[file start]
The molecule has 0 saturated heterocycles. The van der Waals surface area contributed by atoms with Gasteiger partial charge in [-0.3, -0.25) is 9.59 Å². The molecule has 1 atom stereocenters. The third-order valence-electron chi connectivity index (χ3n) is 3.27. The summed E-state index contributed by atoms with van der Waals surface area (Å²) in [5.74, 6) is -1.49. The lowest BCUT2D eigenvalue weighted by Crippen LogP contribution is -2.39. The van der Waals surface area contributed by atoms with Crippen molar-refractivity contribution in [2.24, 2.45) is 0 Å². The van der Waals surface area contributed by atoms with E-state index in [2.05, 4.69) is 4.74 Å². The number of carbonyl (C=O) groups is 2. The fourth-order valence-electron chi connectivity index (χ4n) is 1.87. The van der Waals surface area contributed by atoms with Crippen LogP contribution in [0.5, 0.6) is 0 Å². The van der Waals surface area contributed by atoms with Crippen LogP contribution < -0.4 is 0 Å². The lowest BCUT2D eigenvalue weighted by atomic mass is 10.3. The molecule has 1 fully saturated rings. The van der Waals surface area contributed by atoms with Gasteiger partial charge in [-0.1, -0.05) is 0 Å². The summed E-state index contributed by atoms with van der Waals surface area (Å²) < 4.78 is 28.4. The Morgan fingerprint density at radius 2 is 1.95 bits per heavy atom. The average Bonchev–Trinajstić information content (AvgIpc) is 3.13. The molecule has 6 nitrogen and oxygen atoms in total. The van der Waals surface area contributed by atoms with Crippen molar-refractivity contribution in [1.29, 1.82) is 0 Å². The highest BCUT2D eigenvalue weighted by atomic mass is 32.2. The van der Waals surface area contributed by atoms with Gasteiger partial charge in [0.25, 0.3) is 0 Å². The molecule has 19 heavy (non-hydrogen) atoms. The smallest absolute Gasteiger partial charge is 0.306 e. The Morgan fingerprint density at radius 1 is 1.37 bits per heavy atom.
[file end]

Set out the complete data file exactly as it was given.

The molecule has 0 saturated heterocycles. The van der Waals surface area contributed by atoms with Gasteiger partial charge in [-0.3, -0.25) is 9.59 Å². The molecule has 1 atom stereocenters. The third-order valence-electron chi connectivity index (χ3n) is 3.27. The summed E-state index contributed by atoms with van der Waals surface area (Å²) in [5.74, 6) is -1.49. The lowest BCUT2D eigenvalue weighted by Crippen LogP contribution is -2.39. The van der Waals surface area contributed by atoms with Crippen molar-refractivity contribution in [2.24, 2.45) is 0 Å². The van der Waals surface area contributed by atoms with E-state index in [2.05, 4.69) is 4.74 Å². The number of carbonyl (C=O) groups is 2. The fourth-order valence-electron chi connectivity index (χ4n) is 1.87. The van der Waals surface area contributed by atoms with Crippen LogP contribution in [0.5, 0.6) is 0 Å². The van der Waals surface area contributed by atoms with Crippen LogP contribution < -0.4 is 0 Å². The lowest BCUT2D eigenvalue weighted by atomic mass is 10.3. The molecule has 1 fully saturated rings. The van der Waals surface area contributed by atoms with Gasteiger partial charge in [-0.1, -0.05) is 0 Å². The summed E-state index contributed by atoms with van der Waals surface area (Å²) < 4.78 is 28.4. The Morgan fingerprint density at radius 2 is 1.95 bits per heavy atom. The average Bonchev–Trinajstić information content (AvgIpc) is 3.13. The molecule has 6 nitrogen and oxygen atoms in total. The van der Waals surface area contributed by atoms with Crippen molar-refractivity contribution in [1.29, 1.82) is 0 Å². The highest BCUT2D eigenvalue weighted by atomic mass is 32.2. The van der Waals surface area contributed by atoms with Gasteiger partial charge in [0.25, 0.3) is 0 Å². The molecule has 19 heavy (non-hydrogen) atoms. The smallest absolute Gasteiger partial charge is 0.306 e. The Morgan fingerprint density at radius 1 is 1.37 bits per heavy atom.